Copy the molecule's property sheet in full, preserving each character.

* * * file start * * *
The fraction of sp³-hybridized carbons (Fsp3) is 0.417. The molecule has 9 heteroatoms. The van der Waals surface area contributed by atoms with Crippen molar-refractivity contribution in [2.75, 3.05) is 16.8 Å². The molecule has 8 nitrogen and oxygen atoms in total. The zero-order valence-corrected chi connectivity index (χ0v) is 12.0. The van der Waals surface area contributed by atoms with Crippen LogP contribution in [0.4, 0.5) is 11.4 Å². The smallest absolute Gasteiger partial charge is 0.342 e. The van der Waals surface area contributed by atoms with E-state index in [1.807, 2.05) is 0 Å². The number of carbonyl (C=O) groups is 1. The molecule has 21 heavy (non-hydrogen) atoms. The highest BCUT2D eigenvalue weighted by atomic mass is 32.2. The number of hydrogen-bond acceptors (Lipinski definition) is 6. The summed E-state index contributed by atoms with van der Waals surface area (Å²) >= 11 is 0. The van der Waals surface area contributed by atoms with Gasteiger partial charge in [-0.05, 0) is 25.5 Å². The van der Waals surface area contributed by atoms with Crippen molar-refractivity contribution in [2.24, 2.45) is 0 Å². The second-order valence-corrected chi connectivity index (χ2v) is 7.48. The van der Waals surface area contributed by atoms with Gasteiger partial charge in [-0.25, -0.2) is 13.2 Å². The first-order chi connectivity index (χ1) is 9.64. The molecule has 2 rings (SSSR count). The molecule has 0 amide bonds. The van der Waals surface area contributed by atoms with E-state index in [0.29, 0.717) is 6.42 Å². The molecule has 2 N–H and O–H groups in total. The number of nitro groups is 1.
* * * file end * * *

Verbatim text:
The fraction of sp³-hybridized carbons (Fsp3) is 0.417. The molecule has 9 heteroatoms. The van der Waals surface area contributed by atoms with Crippen molar-refractivity contribution in [2.75, 3.05) is 16.8 Å². The molecule has 8 nitrogen and oxygen atoms in total. The zero-order valence-corrected chi connectivity index (χ0v) is 12.0. The van der Waals surface area contributed by atoms with Crippen LogP contribution in [0.4, 0.5) is 11.4 Å². The smallest absolute Gasteiger partial charge is 0.342 e. The van der Waals surface area contributed by atoms with E-state index in [1.807, 2.05) is 0 Å². The number of carbonyl (C=O) groups is 1. The molecule has 21 heavy (non-hydrogen) atoms. The highest BCUT2D eigenvalue weighted by atomic mass is 32.2. The number of hydrogen-bond acceptors (Lipinski definition) is 6. The summed E-state index contributed by atoms with van der Waals surface area (Å²) >= 11 is 0. The van der Waals surface area contributed by atoms with Gasteiger partial charge in [-0.05, 0) is 25.5 Å². The van der Waals surface area contributed by atoms with Crippen molar-refractivity contribution in [2.24, 2.45) is 0 Å². The second-order valence-corrected chi connectivity index (χ2v) is 7.48. The van der Waals surface area contributed by atoms with Gasteiger partial charge in [-0.25, -0.2) is 13.2 Å². The first-order chi connectivity index (χ1) is 9.64. The molecule has 2 rings (SSSR count). The molecule has 0 amide bonds. The van der Waals surface area contributed by atoms with E-state index in [0.29, 0.717) is 6.42 Å². The molecule has 2 N–H and O–H groups in total. The number of nitro groups is 1.